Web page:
Not a big problem. Just scale up the terrain, even beyond camera far plane, or scale down the plane. The first flight simulator I have seen was GunShip for Comodore 64. A “hill”, one mile by one mile, has been a pyramid made of 5 vertices! And I don’t know if I ever spent so much time playing a single game like I did with GunShip. And the sky-dome, well, keep it small (as big as your visibility distance), and move it together with the plane or camera (in horizontal direction, but not vertical). Of course your terrain will look a bit simple, but you can do any size of terrain if you keep detail low.
The problems start when you want to have high detail AND large terrain. And you are pretty much on your own from now on, afaik.
First, you won’t be able to keep all your terrain data in memory (a few hundred megabytes or some gigabytes), so you have to load and unload parts of your terrain while you fly around. Out-of-core and paging are the words to search for.
Since a flight simulator doesn’t need unique terrain details you could also procedurally generate some “detail” information for your low-resolution terrain data (perlin noise, detail textures, …).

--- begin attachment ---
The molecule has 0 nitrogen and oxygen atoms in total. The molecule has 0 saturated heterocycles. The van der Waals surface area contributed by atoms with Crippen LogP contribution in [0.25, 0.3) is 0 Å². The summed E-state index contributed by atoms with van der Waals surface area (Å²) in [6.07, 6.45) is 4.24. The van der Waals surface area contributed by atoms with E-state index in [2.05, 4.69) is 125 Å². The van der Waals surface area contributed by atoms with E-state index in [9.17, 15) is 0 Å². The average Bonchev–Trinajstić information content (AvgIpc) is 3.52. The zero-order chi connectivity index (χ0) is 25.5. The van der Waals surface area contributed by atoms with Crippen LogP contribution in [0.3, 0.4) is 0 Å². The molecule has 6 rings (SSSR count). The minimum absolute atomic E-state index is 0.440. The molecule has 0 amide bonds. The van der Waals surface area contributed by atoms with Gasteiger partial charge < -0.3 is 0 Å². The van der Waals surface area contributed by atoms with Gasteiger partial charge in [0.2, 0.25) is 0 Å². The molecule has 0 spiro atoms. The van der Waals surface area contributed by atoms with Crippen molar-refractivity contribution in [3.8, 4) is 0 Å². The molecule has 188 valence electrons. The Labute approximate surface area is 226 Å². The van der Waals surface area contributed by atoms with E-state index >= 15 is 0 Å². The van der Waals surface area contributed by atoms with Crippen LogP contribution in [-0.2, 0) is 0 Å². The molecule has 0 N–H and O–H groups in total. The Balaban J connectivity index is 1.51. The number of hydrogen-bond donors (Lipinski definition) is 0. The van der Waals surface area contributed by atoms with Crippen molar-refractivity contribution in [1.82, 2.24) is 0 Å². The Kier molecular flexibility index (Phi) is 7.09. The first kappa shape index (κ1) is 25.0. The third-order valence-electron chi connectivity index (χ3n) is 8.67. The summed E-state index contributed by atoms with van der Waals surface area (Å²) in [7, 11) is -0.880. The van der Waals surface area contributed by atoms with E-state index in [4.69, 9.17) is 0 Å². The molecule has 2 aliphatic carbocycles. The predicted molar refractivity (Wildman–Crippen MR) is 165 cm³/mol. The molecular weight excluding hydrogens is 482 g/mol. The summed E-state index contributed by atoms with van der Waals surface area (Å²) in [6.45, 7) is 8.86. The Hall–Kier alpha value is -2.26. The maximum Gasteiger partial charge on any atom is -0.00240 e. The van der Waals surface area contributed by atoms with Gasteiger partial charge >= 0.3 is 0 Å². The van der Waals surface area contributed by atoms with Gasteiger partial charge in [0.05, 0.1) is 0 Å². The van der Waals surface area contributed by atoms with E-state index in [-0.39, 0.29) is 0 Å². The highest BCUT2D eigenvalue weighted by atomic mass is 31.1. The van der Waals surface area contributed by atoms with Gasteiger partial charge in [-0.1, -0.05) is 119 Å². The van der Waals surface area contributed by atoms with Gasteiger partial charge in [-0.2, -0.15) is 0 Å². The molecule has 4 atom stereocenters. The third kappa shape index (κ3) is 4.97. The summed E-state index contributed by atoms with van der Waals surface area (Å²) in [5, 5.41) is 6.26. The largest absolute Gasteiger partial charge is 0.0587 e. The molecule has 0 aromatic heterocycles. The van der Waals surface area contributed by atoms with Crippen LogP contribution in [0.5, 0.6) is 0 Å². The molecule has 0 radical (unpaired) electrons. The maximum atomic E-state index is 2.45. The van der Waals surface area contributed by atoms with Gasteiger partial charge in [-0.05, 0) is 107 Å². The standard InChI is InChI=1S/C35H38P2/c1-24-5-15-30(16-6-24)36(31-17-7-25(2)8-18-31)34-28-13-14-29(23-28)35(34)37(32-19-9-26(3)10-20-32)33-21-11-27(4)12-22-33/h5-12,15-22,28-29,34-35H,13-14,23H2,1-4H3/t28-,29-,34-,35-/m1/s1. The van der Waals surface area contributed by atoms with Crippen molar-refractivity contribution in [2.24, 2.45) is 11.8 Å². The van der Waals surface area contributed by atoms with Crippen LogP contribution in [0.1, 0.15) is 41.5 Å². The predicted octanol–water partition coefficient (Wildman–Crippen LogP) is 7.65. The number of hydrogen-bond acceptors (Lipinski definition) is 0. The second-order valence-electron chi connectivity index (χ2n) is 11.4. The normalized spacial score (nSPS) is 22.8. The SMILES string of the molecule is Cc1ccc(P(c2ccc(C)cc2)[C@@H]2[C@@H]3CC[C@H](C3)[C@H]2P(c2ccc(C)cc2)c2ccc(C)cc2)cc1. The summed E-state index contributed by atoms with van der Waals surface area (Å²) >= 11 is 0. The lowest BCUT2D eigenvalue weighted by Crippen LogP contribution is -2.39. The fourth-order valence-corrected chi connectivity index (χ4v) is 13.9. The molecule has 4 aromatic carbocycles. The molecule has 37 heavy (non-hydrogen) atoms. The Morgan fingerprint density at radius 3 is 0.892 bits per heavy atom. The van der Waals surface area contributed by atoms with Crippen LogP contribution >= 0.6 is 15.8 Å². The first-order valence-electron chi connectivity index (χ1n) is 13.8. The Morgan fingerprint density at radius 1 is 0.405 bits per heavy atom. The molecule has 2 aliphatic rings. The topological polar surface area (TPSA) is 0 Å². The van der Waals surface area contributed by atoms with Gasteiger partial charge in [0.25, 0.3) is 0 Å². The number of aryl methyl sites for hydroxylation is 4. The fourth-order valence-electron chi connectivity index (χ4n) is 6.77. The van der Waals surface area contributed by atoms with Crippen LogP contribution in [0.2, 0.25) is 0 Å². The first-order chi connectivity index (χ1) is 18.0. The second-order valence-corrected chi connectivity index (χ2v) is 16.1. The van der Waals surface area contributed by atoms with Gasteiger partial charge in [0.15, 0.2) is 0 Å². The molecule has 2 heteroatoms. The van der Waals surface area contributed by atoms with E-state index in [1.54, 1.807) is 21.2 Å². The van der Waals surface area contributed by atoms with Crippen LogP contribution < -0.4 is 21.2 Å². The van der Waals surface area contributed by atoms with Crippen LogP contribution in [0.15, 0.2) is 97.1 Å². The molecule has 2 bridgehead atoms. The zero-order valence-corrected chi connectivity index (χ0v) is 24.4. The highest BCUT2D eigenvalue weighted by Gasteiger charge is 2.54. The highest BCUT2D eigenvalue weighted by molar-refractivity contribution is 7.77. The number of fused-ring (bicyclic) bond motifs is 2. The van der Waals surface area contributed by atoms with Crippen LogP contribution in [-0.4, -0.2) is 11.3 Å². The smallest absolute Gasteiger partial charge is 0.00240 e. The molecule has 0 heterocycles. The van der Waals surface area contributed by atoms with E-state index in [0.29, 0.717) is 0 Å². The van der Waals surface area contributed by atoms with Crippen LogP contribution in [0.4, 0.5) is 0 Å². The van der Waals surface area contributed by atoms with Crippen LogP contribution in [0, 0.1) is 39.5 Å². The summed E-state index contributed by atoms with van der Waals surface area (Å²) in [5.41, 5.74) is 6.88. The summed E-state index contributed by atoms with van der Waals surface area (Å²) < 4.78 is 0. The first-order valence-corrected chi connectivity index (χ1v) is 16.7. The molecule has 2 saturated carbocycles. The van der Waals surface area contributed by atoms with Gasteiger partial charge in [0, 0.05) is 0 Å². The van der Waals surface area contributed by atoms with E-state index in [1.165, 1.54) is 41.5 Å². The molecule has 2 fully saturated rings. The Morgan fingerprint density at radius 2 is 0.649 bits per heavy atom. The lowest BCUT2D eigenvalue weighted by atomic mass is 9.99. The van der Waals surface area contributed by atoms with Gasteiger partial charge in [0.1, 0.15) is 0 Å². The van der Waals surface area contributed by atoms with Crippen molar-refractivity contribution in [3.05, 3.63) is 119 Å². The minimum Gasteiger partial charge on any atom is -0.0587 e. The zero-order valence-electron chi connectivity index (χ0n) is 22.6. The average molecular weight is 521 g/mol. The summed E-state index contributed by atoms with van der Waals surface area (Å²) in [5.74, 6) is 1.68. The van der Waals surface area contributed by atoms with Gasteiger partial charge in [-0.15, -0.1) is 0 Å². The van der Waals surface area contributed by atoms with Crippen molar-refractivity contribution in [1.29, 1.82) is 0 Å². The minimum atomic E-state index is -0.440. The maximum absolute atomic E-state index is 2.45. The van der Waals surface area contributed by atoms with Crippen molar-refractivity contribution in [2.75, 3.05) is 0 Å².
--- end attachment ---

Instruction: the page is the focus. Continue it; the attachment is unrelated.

Then, perhaps, you want to save a few vertices and render distant terrain chunks at lower resolution than the terrain directly below you. So you have to decide for a way to do LOD. Geo-mipmaps is the best I know at the moment, but there are a dozen more.
Then you want to optimize even more, and consider the camera frustum and perhaps hide parts of the terrain which are not visible from the current position, perhaps a valley behind a mountain (potentially visible sets, offline calculated).
Oh, and huge terrain doesn’t only mean huge landscape, but also huge numbers of trees, vegetation, buildings, mobile objects and so on. You have to load/unload these objects too (and perhaps activate/deactivate, if there is logic tied to the 3d models). So perhaps it is possible to design your game code with this in mind, and load/unload terrain chunks TOGETHER with the objects on this chunk in one go, at the right level of detail.
And finally popping, well, I have read that hardware geomorphing (in GPU) is a good way to avoid popping. Lighting can hide the effects of popping, and you don’t need normals/binormals/tangents stored together with mesh data. For example a normal-map (bitmap, with vector coordinates stored in r/g/b channels) will do too, and can be created offline using the highest possible resolution of your terrain.
So, after being mean here is my real advice: Lean back and think about your requirements. What terrain features do you really need? What are your resources (hand-modeling huge terrain will cost you more time and money than Betheda had on their Oblivion budget). There is no solution that suits every project.
Hope this helps